There are so many totally amazing and loads of the best hikes in Scotland; there’s no denying it! Some of the best parts of Scotland are its beautiful, wild and rugged countryside, especially in the iconic Highlands, too. It’s a part of the country that’s totally stunning to visit, especially as part of a longer trip. 

Truth be told, you’ll likely be visiting Scotland not just for the hikes, but also for the amazing history like its iconic castles, stunning cities like Edinburgh and Glasgow, too. It’s a totally great country and such an incredible place to explore. 

Now, while a lot of this can be explored by road (and indeed by rail), some of the best gems here are best explored on foot.

There also aren’t really any wild animals to be scared of in Scotland so this is also the perfect place to totally get lost in nature and really enjoy the dramatic and unspoilt beauty of Scotland. 

Though, as with any hike, always take precautions, listen to local advice and go with a guide if you’re not experienced. No one likes a careless hiker. 

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With that in mind, take a look at some of the best hikes in Scotland to try, which I hope you’ll love. 

1.) Old Man of Storr, Isle of Skye

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Perched on the Isle of Skye, the Old Man of Storr is probably one of the best hikes in Scotland for some epic views. Now, this is a relatively easy hike, especially as it takes around 45-minutes after arriving at the car parking spot.

Though be warned, it fills up fast, especially at busier times of the year.

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It’s best to give around 2-3 hours to fully get to the Old Man of Storr and you can follow the guidance of the island, via their website.

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Just make sure to go early or later in the afternoon if you want to avoid the crowds. As I said, this does get busy. 

Read more: What to see in the Highlands of Scotland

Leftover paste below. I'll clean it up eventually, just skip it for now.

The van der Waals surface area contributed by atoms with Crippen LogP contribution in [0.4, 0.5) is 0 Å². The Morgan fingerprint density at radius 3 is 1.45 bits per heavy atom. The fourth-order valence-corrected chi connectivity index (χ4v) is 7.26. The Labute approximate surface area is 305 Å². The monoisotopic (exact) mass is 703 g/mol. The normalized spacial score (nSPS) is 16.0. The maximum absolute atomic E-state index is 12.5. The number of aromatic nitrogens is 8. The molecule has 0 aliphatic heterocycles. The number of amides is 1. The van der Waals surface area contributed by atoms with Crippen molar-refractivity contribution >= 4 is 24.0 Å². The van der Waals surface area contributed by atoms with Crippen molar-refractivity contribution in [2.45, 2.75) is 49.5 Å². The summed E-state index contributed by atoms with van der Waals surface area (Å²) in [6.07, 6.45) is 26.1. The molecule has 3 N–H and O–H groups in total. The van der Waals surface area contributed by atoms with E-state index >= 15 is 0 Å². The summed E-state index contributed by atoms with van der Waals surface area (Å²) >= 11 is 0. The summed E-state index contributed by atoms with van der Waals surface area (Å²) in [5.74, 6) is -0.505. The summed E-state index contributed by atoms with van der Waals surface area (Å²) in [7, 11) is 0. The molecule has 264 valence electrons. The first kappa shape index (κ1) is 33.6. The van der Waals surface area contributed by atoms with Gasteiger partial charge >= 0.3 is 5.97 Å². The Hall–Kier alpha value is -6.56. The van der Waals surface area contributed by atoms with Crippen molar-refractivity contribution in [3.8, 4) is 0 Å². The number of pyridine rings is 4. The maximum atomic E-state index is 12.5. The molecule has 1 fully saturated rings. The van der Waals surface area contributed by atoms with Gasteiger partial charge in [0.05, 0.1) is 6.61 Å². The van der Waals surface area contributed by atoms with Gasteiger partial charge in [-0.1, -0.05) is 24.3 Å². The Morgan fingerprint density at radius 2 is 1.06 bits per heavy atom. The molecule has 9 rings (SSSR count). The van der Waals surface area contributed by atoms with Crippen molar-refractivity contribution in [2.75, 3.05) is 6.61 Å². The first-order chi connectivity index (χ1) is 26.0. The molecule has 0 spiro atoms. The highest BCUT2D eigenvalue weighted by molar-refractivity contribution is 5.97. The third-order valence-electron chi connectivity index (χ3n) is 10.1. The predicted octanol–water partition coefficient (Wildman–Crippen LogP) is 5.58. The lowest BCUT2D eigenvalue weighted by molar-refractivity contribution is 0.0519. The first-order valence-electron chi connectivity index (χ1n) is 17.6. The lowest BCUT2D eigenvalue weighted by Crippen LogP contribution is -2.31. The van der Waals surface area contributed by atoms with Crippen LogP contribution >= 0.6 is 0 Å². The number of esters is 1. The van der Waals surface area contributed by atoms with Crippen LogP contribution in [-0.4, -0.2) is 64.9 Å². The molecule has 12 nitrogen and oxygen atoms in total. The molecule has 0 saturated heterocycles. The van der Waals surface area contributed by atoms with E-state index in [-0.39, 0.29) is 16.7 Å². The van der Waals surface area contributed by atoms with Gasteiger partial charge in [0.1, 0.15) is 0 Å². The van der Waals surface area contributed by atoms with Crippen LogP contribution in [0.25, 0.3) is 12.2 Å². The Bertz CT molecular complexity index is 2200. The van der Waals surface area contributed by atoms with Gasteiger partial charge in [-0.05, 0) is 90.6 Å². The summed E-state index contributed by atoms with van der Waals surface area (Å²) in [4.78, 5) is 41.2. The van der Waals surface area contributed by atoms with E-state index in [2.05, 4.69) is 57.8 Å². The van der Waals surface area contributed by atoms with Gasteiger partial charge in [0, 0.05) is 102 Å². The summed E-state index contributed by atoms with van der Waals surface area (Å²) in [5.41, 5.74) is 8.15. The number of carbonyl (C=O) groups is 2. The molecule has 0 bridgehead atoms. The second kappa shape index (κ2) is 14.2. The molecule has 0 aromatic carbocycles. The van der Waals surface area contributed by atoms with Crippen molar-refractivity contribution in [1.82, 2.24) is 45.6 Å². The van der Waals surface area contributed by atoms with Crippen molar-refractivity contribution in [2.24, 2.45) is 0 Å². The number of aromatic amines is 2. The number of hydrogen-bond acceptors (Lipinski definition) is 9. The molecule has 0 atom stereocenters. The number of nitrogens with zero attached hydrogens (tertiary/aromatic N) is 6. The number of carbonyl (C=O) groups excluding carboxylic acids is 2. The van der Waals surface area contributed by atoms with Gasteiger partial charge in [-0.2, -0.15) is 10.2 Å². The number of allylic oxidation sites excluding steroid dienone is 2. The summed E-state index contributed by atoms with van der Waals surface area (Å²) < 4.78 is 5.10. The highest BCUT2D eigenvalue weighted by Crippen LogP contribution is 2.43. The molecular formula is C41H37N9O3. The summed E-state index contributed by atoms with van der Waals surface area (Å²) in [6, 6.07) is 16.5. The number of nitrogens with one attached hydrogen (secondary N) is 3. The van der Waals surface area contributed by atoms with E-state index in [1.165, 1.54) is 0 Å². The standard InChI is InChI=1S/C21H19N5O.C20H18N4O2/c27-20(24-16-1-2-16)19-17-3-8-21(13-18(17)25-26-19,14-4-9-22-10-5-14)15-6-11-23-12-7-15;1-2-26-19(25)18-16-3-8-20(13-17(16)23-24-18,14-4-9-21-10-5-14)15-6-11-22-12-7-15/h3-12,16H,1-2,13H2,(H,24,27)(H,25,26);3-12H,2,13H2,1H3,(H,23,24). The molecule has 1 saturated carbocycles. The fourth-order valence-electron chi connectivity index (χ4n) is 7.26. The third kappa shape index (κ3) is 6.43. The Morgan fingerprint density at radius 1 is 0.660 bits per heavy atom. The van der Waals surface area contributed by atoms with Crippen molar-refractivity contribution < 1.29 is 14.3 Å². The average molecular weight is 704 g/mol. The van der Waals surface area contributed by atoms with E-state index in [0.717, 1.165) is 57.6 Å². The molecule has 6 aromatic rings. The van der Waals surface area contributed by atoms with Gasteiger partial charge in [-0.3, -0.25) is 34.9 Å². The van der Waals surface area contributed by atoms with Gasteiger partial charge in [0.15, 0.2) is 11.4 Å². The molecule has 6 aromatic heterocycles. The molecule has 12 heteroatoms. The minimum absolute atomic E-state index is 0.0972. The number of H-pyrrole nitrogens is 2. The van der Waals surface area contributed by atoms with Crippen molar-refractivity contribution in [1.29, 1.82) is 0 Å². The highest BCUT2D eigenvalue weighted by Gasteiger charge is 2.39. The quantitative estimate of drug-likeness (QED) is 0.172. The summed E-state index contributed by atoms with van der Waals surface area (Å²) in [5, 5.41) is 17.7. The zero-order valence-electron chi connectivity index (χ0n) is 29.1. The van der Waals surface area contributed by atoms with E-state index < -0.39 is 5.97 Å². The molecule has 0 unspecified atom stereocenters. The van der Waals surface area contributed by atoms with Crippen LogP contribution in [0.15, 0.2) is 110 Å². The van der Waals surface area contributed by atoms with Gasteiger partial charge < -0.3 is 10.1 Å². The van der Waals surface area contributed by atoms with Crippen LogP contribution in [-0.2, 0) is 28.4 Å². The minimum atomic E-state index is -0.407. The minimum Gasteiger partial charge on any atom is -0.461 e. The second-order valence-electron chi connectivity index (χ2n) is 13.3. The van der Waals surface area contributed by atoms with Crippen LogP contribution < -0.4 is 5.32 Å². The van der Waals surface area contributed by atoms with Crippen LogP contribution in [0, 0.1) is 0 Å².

2.) Ben Nevis

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This is one of the biggest hikes In Scotland. With Britain’s highest mountain, Ben Nevis needing no introduction.

At over 4,000 feet,  a hike to the summit of Ben Nevis is not for the faint of heart, and usually attracts more serious hikers and mountain climbers. So, make sure your prepared and don’t just venture out thinking you can conquer this, especially in the colder winter months. 

This area of Scotland can be blasted by icy snaps and you don’t want to risk a hike during that time. That being said, It has got to be one of the best hikes In Scotland if you want to scale the biggest mountain in the UK.

3.) Iona

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The island of Iona is known as a totally gorgeous place to ramble, with a heap of the best hikes in Scotland.

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Many people come here to take in that famed rugged Scottish coastline along with the pretty little church, Iona Abbey, at the same time. It’s totally stunning and a great way to see a little snapshot of old Scotland that still stands proudly to this day. 

Read more: Best castles in Scotland to see

4.) Sandwood Bay

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This remote beach is perfect for a shorter, but easily one of the best hikes in Scotland, especially if you don’t like crowds.